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Laughing Man on Apple WWDC 2020

Apple, arguably, has a great record on tech accessibility but sometimes the company gets things oh so wrong. As a bit of a laugh, as we wait for its WWDC 2020 showpiece keynote event, where Apple unveils details of its operating system updates for the year, here are a few areas that need improving to ensure iOS 14 and watchOS 7, and macOS 10.16 are as accessible as possible to people with severe physical disabilities. We love you Apple but come on guys you can do better than this! My roundup of what the tech giant needs to do to make its devices accessible to everyone.

WWDC 2020: Ultimate accessibility wish list

We’re just a few hours away from WWDC 2020 — Apple’s annual Worldwide Developers Conference. This year it is a completely online event due to the COVID-19 pandemic. The virtual keynote is later today where the company will unveil the next major releases of its operating systems, such as iOS 14, watch0S 7 and macOS 10.16, as well as new hardware. Read on as I recap all the new features and improvements I hope to see at WWDC 2020 to make Apple devices much more accessible to people with severe physical disabilities who have problems interacting with screens, keyboards and trackpads. iOS 14 iOS 14 will be a prominent announcement, and WWDC is where Apple unveils details of the latest version of iOS to give developers time to prepare their apps before it’s released to the public. There follows...

Hey Siri open sesame: controlling a smart home with Apple’s assistant

Readers of Aestumanda may recall I had my electric door opener automated with Amazon Alexa voice control just before the UK went into Covid 19 lockdown earlier this year. Due to the lockdown I have had few opportunities to use the new functionality, which helps me get in and out of my flat unaided, because I have been shielding. I’ve only used it with my indoor Amazon Echo smart speakers when I have received the occasional home shopping delivery. Outside my flat in the street, where there are no indoor Amazon smart speakers handy, the solution relied on me wearing Amazon’s wireless Echo Buds to summon Alexa to open the door but they don’t have deep integration with my Apple iPhone. For this reason Apple’s Airpods were always my preferred option for controlling my electric door ...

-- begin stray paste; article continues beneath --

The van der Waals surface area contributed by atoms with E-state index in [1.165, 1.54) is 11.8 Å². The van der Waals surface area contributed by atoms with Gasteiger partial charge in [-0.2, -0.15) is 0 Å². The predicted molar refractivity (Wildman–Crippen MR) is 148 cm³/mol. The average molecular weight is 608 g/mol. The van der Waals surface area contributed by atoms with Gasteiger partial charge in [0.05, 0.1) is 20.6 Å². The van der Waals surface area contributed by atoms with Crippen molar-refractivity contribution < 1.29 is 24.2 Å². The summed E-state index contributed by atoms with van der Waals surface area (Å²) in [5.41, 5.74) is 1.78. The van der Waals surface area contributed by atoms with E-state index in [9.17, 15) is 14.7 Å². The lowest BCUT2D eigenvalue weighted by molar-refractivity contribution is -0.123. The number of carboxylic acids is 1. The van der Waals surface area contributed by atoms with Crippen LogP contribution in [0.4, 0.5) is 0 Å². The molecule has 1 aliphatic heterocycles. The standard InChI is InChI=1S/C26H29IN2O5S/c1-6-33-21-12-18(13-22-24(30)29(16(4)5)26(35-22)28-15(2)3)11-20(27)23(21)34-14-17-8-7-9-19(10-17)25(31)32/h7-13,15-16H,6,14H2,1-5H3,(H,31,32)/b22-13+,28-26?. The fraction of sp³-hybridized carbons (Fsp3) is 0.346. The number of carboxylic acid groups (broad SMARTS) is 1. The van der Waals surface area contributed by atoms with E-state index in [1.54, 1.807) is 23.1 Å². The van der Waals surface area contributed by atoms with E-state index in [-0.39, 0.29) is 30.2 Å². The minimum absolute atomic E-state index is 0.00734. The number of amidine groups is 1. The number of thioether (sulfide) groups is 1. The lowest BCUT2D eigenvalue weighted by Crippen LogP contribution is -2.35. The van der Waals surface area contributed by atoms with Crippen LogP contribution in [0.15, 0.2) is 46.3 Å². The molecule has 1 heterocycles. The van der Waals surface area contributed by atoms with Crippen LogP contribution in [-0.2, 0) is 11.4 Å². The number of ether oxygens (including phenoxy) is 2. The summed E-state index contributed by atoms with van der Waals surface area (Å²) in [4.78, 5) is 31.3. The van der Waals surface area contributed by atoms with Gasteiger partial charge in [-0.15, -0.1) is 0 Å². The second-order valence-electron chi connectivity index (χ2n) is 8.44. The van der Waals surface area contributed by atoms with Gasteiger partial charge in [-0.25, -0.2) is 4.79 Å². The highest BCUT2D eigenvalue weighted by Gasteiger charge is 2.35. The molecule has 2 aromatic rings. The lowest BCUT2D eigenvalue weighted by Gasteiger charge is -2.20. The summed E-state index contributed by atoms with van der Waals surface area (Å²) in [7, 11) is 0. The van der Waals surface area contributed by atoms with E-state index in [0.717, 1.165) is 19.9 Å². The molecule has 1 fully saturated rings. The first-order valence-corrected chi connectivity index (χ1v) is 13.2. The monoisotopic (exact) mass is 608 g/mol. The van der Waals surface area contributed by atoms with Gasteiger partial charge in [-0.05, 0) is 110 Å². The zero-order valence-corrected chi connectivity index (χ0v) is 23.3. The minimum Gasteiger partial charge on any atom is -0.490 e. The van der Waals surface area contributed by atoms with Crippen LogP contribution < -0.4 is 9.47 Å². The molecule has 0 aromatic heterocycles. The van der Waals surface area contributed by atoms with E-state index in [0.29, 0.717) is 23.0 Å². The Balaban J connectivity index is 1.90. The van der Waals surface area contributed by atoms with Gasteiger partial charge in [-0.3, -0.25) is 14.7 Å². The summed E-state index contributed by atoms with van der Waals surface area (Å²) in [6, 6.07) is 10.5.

4 ways Apple can improve Voice Control

It’s a year since Apple first unveiled its flagship accessibility feature called Voice Control at WWDC 2019. With an inspiring short film the company showed Ian McKay, a disability advocate and outdoor enthusiast, using voice commands to control his Mac computer. Voice Control is a speech to text application that is now baked into Apple devices and offers physically disabled people, and anyone who owns a Mac computer, iPhone or iPad the ability to precisely control, dictate and navigate by voice commands alone. I’ve been trying to use the application over the past year and have been left feeling frustrated and disappointed. With the next version of macOS set to be unveiled later this month at WWDC 2020 here’s why and what Apple needs to do next to improve Voice Control. Please ...

macOS 10.16 Wishlist: 3 ways Apple can improve accessibility